Mystery Worshipper: Augustine the Aleut
Church: Santa Eulalia
Location: Luarca, Asturias, Spain
Date of visit: Sunday, 23 June 2019, 5:00pm
While the parish dates at least from the 12th century and likely well before, as it is built on land granted by Fruela II (the Leper), King of Asturias (c. 874-925), this is a simple 19th century church built at the edge of the harbour. Several of its interior aspects are preserved from a previous building, and its most important artistic element is the 18th century Spanish Baroque sculptor and architect José Bernardo de la Meana’s altarpiece and statue of St Eulalia (the shrine of her tomb is in the cathedral in Oviedo, considered by many to be de la Meana’s masterpiece). On the north side there is an old stone ship with representations of the Crucified Christ and Our Lady.
Eulalia of Mérida, a devout Christian girl just entering her teens, ran away from home rather than profess faith in the Roman gods during the persecution of Christians by the Emperor Diocletian at the beginning of the 4th century. The 5th century poet Prudentius represents her as saying: ‘Isis, Apollo, Venus – they are nothing, nor is the emperor anything more, as they were made by the hands of those who should be adoring him who made them.’ Captured by Roman soldiers, Eulalia was tortured with hooks and burned at the stake. As she died, a dove flew out of her mouth and a sudden snowstorm covered her charred body with a white blanket – certain proof (as was thought) of her saintliness. The church that bears her name is the only church in town, aside from a chapel in a northern suburb. There is a seamen’s confraternity annex that is rented out for community activities.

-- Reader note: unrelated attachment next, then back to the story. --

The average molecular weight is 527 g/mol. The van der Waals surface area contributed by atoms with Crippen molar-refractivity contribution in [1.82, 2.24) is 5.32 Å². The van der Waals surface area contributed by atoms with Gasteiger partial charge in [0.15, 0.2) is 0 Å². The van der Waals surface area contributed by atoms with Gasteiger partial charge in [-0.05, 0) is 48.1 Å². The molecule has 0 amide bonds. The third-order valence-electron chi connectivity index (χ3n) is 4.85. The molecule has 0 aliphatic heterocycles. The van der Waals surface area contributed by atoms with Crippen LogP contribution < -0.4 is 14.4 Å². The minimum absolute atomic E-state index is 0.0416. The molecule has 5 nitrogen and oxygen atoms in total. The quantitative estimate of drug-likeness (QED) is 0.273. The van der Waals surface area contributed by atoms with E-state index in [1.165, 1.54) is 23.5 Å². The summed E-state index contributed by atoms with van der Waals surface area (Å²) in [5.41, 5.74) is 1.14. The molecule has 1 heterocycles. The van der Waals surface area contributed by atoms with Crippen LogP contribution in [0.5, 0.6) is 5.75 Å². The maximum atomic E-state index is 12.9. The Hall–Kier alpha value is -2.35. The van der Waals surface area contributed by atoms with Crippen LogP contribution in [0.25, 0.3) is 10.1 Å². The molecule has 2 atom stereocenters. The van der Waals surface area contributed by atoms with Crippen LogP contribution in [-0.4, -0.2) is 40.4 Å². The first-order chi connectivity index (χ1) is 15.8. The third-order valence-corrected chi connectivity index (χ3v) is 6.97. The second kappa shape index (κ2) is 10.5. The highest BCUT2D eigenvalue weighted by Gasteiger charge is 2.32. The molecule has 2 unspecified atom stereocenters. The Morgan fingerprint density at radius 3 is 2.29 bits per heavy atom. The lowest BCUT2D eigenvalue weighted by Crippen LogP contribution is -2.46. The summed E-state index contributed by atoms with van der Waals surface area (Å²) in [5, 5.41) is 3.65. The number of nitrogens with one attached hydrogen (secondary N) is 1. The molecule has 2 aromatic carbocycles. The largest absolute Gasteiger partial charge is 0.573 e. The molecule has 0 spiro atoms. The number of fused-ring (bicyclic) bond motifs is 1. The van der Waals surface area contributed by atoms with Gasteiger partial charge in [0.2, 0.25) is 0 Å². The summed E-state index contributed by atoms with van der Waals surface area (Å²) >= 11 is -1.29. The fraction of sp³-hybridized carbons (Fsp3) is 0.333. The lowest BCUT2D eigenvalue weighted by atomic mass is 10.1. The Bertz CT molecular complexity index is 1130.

There’s likely been a port here at the mouth of the Río Negro since Neolithic times and its name predates the Romans, who had a fishing port as well as a communications harbour with western Gaul. While it is predominantly used by small fishing boats, there is now a jetty for small recreational craft (no Russian millionaires’ super-yachts yet). To the north of the church along the quay there are a number of seafood restaurants, and to the south a mellow jazz bar, with seating outside in good weather. The town boasts a Nobel laureate in medicine.
There was no notice or announcement, and there is no parish website. The priest wore a white chasuble with a red orphrey. A woman lector assisted.
What was the name of the service?Misa Parroquial (Parish Mass).
How full was the building?
The church might have fit up to four hundred in the nave, and had forty-two women and thirty-six men, including six children and perhaps a dozen adolescents. People were respectably, if not formally dressed, and while some had probably just come in from work, others (the adolescents, wearing outfits that would have left their ancestors catatonic) were likely heading out on the town after they were shriven. Perhaps two congregants were of Filipino origin and there were four French pilgrims at the back.
Did anyone welcome you personally?
They don’t do greeters in Spain and this is a city church where strangers are common. Two beggars were perched by the door and I gave them 50 céntimos each to observe local custom.
Was your pew comfortable?